The summer of 1973 was one of mixed emotions; it was my first summer without my dad, but somehow my friendship with Julie helped to keep a significant amount of grief at bay. There were frequent sleepovers — mostly at her house, which was bigger than my home — and a feeling of warmth and family that Julie’s parents and even her younger brothers bestowed upon me. I didn’t consider myself a charity case, nor did they; but just the same, that family sort of took me under their wing.
Julie and I were so different, yet we seemed to connect in various ways, in that we laughed at the same things and enjoyed some of the same TV shows and activities. Her petite prettiness and sense of grace still invoked in me a certain awkwardness. At 5’5”, I was a good three inches taller than she (and a few of our mutual friends), a bit clumsy (falling off a fence at her house one afternoon — don’t ask) and starting to develop — as 12-year-old girls do — which all added to my occasional feelings of insecurity.
All of my awkwardness aside, Julie was still a bright light. She was clearly a daddy’s girl, and looking back, I’m sure that that had a lot to do with her compassion for me losing my own father. To her, what I was going through must have seemed unimaginable, when truthfully, my father and I didn’t possess a fraction of the closeness Julie and her father had. She was one of those daughters that clearly had her dad Bill wrapped around her finger; he would kid around with her, and any time she would act the diva or sass him a bit, he would exclaim in mock frustration, “Oh, Julie….!” It was a most endearing exchange to witness, and I thought how very fortunate they all were to have each other.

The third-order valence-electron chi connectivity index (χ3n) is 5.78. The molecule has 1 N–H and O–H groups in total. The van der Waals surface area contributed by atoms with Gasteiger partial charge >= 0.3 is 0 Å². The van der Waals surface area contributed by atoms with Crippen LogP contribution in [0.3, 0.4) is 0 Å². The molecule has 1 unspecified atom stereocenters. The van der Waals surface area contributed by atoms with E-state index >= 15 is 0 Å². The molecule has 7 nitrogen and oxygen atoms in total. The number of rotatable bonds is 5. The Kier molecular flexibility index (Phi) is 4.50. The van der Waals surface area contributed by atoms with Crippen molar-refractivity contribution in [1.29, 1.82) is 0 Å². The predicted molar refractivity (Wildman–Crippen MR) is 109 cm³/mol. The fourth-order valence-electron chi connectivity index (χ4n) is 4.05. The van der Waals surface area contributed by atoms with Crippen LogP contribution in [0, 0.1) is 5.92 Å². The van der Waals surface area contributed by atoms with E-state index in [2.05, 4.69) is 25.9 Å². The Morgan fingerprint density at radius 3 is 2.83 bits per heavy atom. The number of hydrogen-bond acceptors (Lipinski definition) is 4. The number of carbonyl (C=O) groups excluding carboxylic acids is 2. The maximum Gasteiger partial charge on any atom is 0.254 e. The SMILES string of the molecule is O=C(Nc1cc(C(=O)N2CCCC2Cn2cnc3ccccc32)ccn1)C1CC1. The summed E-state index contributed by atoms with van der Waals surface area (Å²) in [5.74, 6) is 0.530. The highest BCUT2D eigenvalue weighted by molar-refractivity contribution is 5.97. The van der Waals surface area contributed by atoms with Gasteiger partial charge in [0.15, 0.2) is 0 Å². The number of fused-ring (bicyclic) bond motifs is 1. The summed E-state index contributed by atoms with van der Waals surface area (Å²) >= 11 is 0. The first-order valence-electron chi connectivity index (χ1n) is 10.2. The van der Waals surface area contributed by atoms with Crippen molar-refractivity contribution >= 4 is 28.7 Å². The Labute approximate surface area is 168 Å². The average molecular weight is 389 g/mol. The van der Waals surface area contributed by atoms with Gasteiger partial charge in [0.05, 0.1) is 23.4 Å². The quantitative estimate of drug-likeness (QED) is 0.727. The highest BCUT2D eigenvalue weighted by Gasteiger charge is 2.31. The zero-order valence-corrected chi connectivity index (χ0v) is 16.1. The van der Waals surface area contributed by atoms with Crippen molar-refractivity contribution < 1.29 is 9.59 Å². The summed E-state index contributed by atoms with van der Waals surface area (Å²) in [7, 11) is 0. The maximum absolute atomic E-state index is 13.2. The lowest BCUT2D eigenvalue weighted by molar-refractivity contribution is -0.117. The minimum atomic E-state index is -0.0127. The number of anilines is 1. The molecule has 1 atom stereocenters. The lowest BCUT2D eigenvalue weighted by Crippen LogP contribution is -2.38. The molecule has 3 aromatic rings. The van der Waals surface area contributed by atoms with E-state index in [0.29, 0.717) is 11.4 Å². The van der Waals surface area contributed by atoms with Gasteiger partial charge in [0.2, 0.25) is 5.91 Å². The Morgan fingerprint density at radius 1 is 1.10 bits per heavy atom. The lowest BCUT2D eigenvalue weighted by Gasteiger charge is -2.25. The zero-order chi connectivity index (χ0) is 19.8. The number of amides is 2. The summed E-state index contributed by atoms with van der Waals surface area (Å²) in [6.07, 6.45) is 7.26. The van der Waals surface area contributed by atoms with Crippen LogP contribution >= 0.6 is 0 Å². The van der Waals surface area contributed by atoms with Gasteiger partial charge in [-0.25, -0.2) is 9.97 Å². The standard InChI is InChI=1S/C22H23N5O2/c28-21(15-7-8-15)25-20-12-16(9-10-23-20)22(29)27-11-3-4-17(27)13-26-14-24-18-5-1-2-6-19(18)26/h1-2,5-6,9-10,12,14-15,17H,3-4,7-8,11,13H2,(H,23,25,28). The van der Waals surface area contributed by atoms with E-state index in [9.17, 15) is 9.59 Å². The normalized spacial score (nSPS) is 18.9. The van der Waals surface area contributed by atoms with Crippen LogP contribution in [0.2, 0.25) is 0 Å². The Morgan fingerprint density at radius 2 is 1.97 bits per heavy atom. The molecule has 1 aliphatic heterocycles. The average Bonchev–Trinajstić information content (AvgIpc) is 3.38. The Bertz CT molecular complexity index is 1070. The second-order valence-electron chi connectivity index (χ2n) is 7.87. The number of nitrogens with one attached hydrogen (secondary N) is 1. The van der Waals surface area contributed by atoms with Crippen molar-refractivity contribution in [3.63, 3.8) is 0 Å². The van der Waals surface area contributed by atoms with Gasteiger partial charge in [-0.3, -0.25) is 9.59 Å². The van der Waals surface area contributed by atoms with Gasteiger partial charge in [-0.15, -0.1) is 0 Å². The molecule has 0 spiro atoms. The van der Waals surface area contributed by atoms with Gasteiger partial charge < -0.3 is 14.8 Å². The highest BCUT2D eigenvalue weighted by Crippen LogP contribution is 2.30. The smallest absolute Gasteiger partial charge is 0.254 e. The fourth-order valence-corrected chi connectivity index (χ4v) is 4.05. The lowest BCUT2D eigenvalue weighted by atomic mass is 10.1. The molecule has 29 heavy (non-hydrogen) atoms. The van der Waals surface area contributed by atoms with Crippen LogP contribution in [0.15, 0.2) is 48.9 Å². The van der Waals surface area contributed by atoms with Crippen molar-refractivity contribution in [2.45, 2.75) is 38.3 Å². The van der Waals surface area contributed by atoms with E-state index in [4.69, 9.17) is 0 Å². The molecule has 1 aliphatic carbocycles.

Julie’s mother Martha, with her somewhat loud voice and boisterous laugh, seemed more extroverted than Bill. Although more of a disciplinarian, she still possessed a certain warmth and graciousness that I found very comforting when I was at their home.
Julie had a pet poodle named Babette. A medium-sized grey dog, “Babby” was Julie’s pride and joy. She walked her over to my house one afternoon. I heard a commotion out front and ran out to find Julie clutching Babette and screaming, as a big dog was jumping up on them. The bigger dog wasn’t ferocious; just overly playful, but Julie was scared just the same. My neighbor, Joe Recalt, chased the big dog away. Joe later relayed to me that he thought Julie was the most beautiful girl he had ever seen. Joe was 38 years old. Pervert.
Another family member that Julie was extremely close to was her paternal grandmother. Not being that close to my own conservative, old- fashioned — and okay, I’ll say it, boring — grandma, I found Julie’s devotion to her grandma quite endearing, as well as intriguing. It didn’t take much effort on Julie’s part, as her grandma was an extremely humorous little Italian woman who spoke in broken English. Once while Julie and I were at her grandma’s house, we were laughing at something, and the grandma exclaimed, “I laughed so hard I tooted!” That just about had Julie and me rolling on the ground.
Another time while Julie and I were walking down “A” Street, not far from the Catholic church, her grandma drove by, and when she saw us, she excitedly turned completely around in the driver’s seat and pointed at us with her mouth agape, as the car continued to roll down the street. Again, we practically laughed ourselves to tears.